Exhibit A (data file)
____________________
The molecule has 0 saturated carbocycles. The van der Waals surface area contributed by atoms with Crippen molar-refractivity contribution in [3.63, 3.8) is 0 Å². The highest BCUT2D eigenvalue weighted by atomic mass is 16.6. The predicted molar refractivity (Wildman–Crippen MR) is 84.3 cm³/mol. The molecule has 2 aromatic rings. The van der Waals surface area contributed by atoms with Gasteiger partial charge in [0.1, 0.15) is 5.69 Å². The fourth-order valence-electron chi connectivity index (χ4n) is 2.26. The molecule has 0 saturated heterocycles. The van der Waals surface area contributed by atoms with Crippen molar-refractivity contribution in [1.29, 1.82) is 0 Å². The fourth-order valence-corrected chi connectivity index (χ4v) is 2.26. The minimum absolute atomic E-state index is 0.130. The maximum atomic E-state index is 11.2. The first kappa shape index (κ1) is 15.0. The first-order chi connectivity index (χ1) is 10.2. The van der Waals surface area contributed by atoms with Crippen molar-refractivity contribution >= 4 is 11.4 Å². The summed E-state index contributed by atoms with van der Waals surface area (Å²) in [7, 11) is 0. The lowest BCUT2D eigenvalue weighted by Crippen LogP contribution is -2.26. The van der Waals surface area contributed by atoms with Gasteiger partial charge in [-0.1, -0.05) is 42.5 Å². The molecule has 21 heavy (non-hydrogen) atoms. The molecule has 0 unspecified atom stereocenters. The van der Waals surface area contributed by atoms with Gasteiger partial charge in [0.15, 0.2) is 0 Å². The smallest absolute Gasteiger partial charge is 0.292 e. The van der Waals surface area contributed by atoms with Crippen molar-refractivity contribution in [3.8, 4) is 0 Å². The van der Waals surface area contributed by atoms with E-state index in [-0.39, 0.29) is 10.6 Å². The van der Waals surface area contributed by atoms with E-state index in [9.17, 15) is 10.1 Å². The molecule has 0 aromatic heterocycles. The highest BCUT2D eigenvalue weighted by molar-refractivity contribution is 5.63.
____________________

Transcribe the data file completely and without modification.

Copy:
The molecule has 0 saturated carbocycles. The van der Waals surface area contributed by atoms with Crippen molar-refractivity contribution in [3.63, 3.8) is 0 Å². The highest BCUT2D eigenvalue weighted by atomic mass is 16.6. The predicted molar refractivity (Wildman–Crippen MR) is 84.3 cm³/mol. The molecule has 2 aromatic rings. The van der Waals surface area contributed by atoms with Gasteiger partial charge in [0.1, 0.15) is 5.69 Å². The fourth-order valence-electron chi connectivity index (χ4n) is 2.26. The molecule has 0 saturated heterocycles. The van der Waals surface area contributed by atoms with Crippen molar-refractivity contribution in [1.29, 1.82) is 0 Å². The fourth-order valence-corrected chi connectivity index (χ4v) is 2.26. The minimum absolute atomic E-state index is 0.130. The maximum atomic E-state index is 11.2. The first kappa shape index (κ1) is 15.0. The first-order chi connectivity index (χ1) is 10.2. The van der Waals surface area contributed by atoms with Crippen molar-refractivity contribution >= 4 is 11.4 Å². The summed E-state index contributed by atoms with van der Waals surface area (Å²) in [7, 11) is 0. The lowest BCUT2D eigenvalue weighted by Crippen LogP contribution is -2.26. The van der Waals surface area contributed by atoms with Gasteiger partial charge in [-0.1, -0.05) is 42.5 Å². The molecule has 21 heavy (non-hydrogen) atoms. The molecule has 0 unspecified atom stereocenters. The van der Waals surface area contributed by atoms with Gasteiger partial charge in [0.15, 0.2) is 0 Å². The smallest absolute Gasteiger partial charge is 0.292 e. The van der Waals surface area contributed by atoms with Crippen molar-refractivity contribution in [3.8, 4) is 0 Å². The van der Waals surface area contributed by atoms with E-state index in [-0.39, 0.29) is 10.6 Å². The van der Waals surface area contributed by atoms with E-state index in [9.17, 15) is 10.1 Å². The molecule has 0 aromatic heterocycles. The highest BCUT2D eigenvalue weighted by molar-refractivity contribution is 5.63.